- Morgantown — stomping grounds of the West Virginia University Mountaineers.
- Parkersburg — location of Blennerhassett Island.
- Wheeling — Victorian architecture and a popular casino.
- War - A former coal town
The gold-domed Capitol building in Charleston
, on the banks of the Kanawha River
Once considered the southernmost of the North, the northernmost of the South, the easternmost of the West, and the westernmost of the East, West Virginia is nestled between the Blue Ridge Mountains to the east and the Ohio River to the west. Rich in natural resources, physical beauty, and traditional culture, West Virginia's charm is that of being "off the beaten path". West Virginia is a destination for white water rafting, kayaking, skiing, climbing, golf, mountain biking, hiking, and off-roading. It is the only state that is entirely contained in Appalachia. Its location between the mid-west and eastern seaboard of the United States means that over 60% of the United States population lives less than 500 miles from West Virginia.
West Virginia is abundant in natural resources, being primarily known as a major producer of coal since the 1800s — in fact, it's the number-two coal producing state in the US . However, it has never been a particularly wealthy state, particularly outside the larger towns; per capita income is quite low, and the poverty levels are some of the highest in the nation. From the point of view of the traveller, this isn't necessarily a negative. The people in rural areas may not have much material wealth, but they're down-to-earth, grateful for what they have, and very friendly and hospitable, and this attitude toward life generally applies to people in the larger cities as well. You'll receive a very warm welcome, as long as you respect their Southern politeness and try to return it in kind (which means: be patient, smile, engage in small talk, and no jokes about hillbillies or inbreeding).
As a visitor, you'll find that West Virginia has a lot to offer. There's beautiful natural scenery, quaint mountain towns, delicious down-home country food, traditional handicrafts, lots of pioneer and Civil War history, outdoor activities of the rollicking and stately varieties, and great cultural opportunities. The pace of life is slow and relaxed, but with so many exciting things to do, West Virginia is a wonderful destination for a quiet getaway or a weekend adventure.
Given its position as a boundary state between the North and the South, your perception of the West Virginia dialect will probably depend on where you're from. People from the North think that West Virginians have a Southern accent, whereas people from the South perceive them as speaking a more Northern dialect. Nevertheless, most West Virginians do have at least a bit of a Southern twang, particularly if you venture into the more remote mountain communities.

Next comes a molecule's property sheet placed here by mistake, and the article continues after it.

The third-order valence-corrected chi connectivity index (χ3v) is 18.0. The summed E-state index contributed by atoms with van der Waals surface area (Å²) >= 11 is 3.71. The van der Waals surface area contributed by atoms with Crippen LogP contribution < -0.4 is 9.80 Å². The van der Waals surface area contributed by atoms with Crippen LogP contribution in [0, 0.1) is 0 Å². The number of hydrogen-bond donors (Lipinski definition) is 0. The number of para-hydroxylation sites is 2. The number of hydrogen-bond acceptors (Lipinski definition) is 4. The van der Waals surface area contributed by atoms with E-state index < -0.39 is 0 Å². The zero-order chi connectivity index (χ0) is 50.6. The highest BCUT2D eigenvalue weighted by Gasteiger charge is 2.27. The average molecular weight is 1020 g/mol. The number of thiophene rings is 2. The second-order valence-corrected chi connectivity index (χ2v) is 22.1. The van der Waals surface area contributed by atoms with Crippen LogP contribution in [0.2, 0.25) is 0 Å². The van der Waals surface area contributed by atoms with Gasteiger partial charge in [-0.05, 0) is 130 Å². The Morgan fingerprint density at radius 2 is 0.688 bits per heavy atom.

There is no single West Virginia dialect. In areas of the state which border Ohio and Pennsylvania, the pronounciations tend to be more northern, with the primary marker being the long "I" sound. Some will voice the dipthong "aye" in the northern style, while others make the "ah" sound. Those in the interior of the state speak in a manner more like people from Kentucky or southern Virginia. In the southern counties particuarly, you will find a very pronounced southern twang.
Variations in dialects can be traced to immigration patterns. The coal fields of the southeastern part of the state were the destination of miners immigrating from Ireland, Scotland and Wales. In the more industrialized areas along the Ohio River, the immigrant population was comprised of large numbers of eastern European immigrants.
In the most southern part of the state, there are communities which are almost entirely African-American. During the mine wars of the late 1800s, mine owners hired former slaves from the southern states to replace striking miners.
There are three main interstates in West Virginia: I-64 crosses the lower third of the state from Kentucky into Huntington, through Charleston and Beckley, and then past Lewisburg into Virginia. I-77 moves up the western third of the state, from Virginia into Bluefield, through Charleston and then past Parkersburg into Ohio. I-79 begins in Charleston and continues through Morgantown into Pennsylvania.